Help protect life on land through active global citizenship – Part 2

These resources and lessons can help youth learn and teach others about Goal 15 of the Sustainable Development Goals.

Help protect life on land through active global citizenship – Part 2

Goal 15 of the Sustainable Development Goals includes a variety of specific targets to be achieved by the year 2030 related to sustainably managing forests, combating desertification, halting and reversing land degradation, and stopping the loss of biodiversity on land. The targets include:

  • Ensuring the protection and sustainable use of land-based and freshwater ecosystems.
  • Halting deforestation and restoring and sustainably managing forests.
  • Fighting desertification and restoring degraded land and soil.
  • Protecting biodiversity and natural habitats and protecting and preventing the extinction of threatened species.
  • Stopping poaching and trafficking of protected species and addressing the sale of illegal wildlife products.
  • Addressing the introduction and impact of invasive alien species.

To learn more about Goal 15 and these targets, download Life on Land: Why It Matters developed by the UN, or, for younger children, Goal 15: Life On Land.

Many educational resources are available to assist adults and youth leaders to learn and teach others about topics related to Sustainable Developmental Goal 15. Teaching youth about these topics and helping them engage in projects and action to address these issues allows young people to become informed and active global citizens.

Here are some resources and lesson plans that can be used to help learn and teach others about these issues.

Discover the science behind desertification. Land degradation and desertification are explored in Farming The Desert - The Science Behind Desertification, a lesson from PBS Learning Media and The Nature Conservancy. The activities in the lesson revolve around the Sahel region of West Africa and allows young people (grades 6 and up) to analyze and investigate the topic.

Go #wildforlife and find your “kindred spirit”. If you were a threatened species, what species would you be? Take the Find Your Kindred Spirit quiz to find out! The quiz, which is part of the Wild for Life website, is a catchy way for youth to be introduced to the topic of illegal wildlife trade. The quiz matches users with a threatened or endangered species based on their responses to a few questions. Youth can learn about their kindred species and other protected species on the Wild for Life website and make a pledge to help end wildlife crime.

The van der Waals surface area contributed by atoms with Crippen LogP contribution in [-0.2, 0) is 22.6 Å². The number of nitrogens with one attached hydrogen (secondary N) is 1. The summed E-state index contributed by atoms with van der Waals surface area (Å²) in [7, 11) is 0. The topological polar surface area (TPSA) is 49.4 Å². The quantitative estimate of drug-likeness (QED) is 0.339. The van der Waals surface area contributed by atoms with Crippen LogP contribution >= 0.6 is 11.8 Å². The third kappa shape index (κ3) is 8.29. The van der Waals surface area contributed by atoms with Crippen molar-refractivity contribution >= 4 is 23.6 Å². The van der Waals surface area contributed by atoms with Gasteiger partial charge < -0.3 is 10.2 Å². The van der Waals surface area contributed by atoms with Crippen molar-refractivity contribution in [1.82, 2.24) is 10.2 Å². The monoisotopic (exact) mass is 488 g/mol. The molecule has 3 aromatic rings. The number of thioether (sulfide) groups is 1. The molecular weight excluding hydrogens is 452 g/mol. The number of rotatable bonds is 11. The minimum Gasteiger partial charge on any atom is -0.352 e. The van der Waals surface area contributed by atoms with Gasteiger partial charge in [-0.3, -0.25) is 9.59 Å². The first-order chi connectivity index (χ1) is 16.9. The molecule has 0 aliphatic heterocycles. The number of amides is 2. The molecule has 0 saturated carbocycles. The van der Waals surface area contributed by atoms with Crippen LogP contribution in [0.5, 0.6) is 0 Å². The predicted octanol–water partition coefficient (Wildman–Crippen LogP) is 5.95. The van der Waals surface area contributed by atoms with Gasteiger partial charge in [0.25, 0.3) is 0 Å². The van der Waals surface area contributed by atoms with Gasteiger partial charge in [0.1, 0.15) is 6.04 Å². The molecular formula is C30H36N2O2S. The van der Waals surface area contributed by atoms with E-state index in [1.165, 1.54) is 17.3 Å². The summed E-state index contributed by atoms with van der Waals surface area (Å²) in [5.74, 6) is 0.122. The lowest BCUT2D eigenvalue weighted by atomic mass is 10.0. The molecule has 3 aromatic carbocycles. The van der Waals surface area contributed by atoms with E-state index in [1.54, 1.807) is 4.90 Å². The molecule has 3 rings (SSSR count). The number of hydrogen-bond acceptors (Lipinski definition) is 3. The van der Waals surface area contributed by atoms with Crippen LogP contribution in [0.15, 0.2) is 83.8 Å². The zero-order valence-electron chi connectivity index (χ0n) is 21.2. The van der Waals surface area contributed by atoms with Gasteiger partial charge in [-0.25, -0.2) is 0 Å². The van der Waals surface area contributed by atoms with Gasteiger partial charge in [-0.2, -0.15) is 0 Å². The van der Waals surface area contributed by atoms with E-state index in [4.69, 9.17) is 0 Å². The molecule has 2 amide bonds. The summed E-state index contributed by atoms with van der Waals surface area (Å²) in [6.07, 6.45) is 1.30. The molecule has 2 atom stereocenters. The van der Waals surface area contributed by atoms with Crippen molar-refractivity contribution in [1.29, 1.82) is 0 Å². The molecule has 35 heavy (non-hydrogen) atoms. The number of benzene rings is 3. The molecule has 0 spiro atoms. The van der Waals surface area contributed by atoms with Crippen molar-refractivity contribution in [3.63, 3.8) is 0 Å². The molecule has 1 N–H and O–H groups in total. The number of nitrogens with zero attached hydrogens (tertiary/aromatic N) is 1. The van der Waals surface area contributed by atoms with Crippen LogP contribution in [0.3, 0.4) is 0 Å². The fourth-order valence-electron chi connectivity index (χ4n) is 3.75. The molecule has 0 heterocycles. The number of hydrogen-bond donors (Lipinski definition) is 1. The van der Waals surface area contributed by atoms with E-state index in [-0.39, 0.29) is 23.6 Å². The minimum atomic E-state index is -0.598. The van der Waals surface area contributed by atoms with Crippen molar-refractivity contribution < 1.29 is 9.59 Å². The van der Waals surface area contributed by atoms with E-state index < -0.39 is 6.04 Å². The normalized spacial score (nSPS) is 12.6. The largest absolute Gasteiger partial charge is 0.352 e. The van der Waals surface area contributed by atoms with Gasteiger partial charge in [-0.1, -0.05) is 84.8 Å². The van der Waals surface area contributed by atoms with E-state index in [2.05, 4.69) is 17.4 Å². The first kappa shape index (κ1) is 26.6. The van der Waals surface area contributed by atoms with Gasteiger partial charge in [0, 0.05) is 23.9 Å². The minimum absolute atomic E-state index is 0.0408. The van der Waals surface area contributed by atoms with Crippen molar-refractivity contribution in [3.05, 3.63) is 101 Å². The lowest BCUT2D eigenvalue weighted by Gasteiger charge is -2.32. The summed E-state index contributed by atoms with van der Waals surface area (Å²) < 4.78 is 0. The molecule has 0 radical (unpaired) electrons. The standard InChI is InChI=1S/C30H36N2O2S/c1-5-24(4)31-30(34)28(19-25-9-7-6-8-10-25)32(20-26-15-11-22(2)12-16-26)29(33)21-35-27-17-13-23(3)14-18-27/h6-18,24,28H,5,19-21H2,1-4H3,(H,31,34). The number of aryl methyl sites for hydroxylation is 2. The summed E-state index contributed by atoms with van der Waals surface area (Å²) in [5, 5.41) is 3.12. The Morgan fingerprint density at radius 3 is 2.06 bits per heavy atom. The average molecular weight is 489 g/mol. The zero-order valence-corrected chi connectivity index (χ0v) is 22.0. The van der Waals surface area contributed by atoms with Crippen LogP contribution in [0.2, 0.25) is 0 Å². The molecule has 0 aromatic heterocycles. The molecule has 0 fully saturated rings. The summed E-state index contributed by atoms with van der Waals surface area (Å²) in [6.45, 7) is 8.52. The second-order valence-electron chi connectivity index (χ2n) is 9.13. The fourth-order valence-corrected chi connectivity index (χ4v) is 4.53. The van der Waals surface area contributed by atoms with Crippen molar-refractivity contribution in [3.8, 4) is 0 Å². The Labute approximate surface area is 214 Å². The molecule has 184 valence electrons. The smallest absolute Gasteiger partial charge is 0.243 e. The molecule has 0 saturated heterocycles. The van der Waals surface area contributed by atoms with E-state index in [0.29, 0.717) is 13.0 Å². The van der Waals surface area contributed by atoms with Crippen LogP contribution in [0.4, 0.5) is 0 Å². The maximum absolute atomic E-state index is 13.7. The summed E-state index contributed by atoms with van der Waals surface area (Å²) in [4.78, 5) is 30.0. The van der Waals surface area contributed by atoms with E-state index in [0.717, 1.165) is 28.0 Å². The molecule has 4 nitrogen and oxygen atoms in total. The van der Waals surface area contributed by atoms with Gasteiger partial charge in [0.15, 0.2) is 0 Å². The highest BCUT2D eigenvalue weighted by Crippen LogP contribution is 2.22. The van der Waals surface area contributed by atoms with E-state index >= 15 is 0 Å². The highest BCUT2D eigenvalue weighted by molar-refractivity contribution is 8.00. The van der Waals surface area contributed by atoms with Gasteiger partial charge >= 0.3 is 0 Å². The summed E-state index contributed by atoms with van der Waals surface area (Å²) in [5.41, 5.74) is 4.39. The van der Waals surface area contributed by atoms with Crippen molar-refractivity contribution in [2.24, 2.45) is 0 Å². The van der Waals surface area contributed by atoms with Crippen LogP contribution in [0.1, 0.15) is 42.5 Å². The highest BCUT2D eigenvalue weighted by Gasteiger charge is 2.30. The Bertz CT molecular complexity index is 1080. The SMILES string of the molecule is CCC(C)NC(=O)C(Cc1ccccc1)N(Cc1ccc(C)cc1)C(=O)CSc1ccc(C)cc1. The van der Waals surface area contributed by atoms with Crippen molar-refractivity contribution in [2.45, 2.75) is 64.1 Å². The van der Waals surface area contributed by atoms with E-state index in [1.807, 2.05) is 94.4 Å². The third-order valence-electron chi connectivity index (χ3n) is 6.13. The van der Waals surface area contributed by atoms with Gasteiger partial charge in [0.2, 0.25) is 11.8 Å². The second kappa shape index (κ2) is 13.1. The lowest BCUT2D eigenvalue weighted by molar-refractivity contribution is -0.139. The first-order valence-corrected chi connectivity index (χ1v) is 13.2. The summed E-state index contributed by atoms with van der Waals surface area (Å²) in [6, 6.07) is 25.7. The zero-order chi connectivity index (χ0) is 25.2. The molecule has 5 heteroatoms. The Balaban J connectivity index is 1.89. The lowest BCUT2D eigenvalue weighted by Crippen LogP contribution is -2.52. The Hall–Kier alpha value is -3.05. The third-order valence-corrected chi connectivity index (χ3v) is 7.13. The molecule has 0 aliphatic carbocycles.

A companion lesson plan, Wild for Life! from the World’s Largest Lesson, is designed to help youth ages 8-12 learn about the illegal trade of wildlife and identify ways they can help address the problem.

Youth who are interested in joining or starting a project to address this issue can find resources at Jane Goodall’s Roots & Shoots website. While many of the plants and animals featured on the Wild For Life website live in other countries, youth could also learn about some of the threatened and endangered plants and animals that live closer to their own home. The U.S. Fish & Wildlife Service compiles lists of species for each U.S. state that would be a good resource to learn about species in your own state that require protection.

Dig into some of these educational resources about land and soil. The amount of soil on the planet that is available to grow food is surprisingly small. An engaging and visual way to demonstrate this fact to youth is by using an apple to represent the earth and slicing the apple until you have a piece remaining that represents all of the soil able to grow food. For instructions on how to lead this activity, download A Slice of Planet Earth.

Ready to dig a little deeper into learning about soil? If so, take a look at the Soils Challenge Badge curriculum. Developed by the Youth and United Nations Global Alliance (YUNGA), this curriculum offers a comprehensive lesson plans for all ages that includes hands on activities to help youth learn about soil basics and uses, risks to soil and actions people can take to conserve soil.

Are you up for the challenge (badges) of Goal 15? Don’t stop learning about topics related to Sustainable Developmental Goal 15 once you’ve earned your Soils Challenge Badge! YUNGA has additional hands-on learning based curriculum related to Sustainable Developmental Goal 15 that cover the topics of forests and biodiversity.

In addition to the curriculum, YUNGA has also produced two books, “The Youth Guide to Forests” and “The Youth Guide to Biodiversity,” which are both available as hardcopies or free PDF downloads. The guides offer comprehensive background information on these topics for young people.

Prepare for an invasion! Stopping the spread and impact of invasive species is a global goal, and Michigan has become home to numerous invasive species. The Invasive Species Game developed by the Michigan State University W.K. Kellogg Biological Station offers an interactive, hands-on learning approach to help young people learn about invasive plant species in Michigan. The game, along with a lesson plan, is available as a free download and is designed for youth in grades 4 and up. The game and educational experience can be completed in one to two hours.

These educational activities can help provide young people with an understanding of issues related to Goal 15 of the Sustainable Developmental Goals. With this knowledge, young people are better equipped to identify and address issues related to sustainability in their own community or in projects that affect the issue on a global scale.

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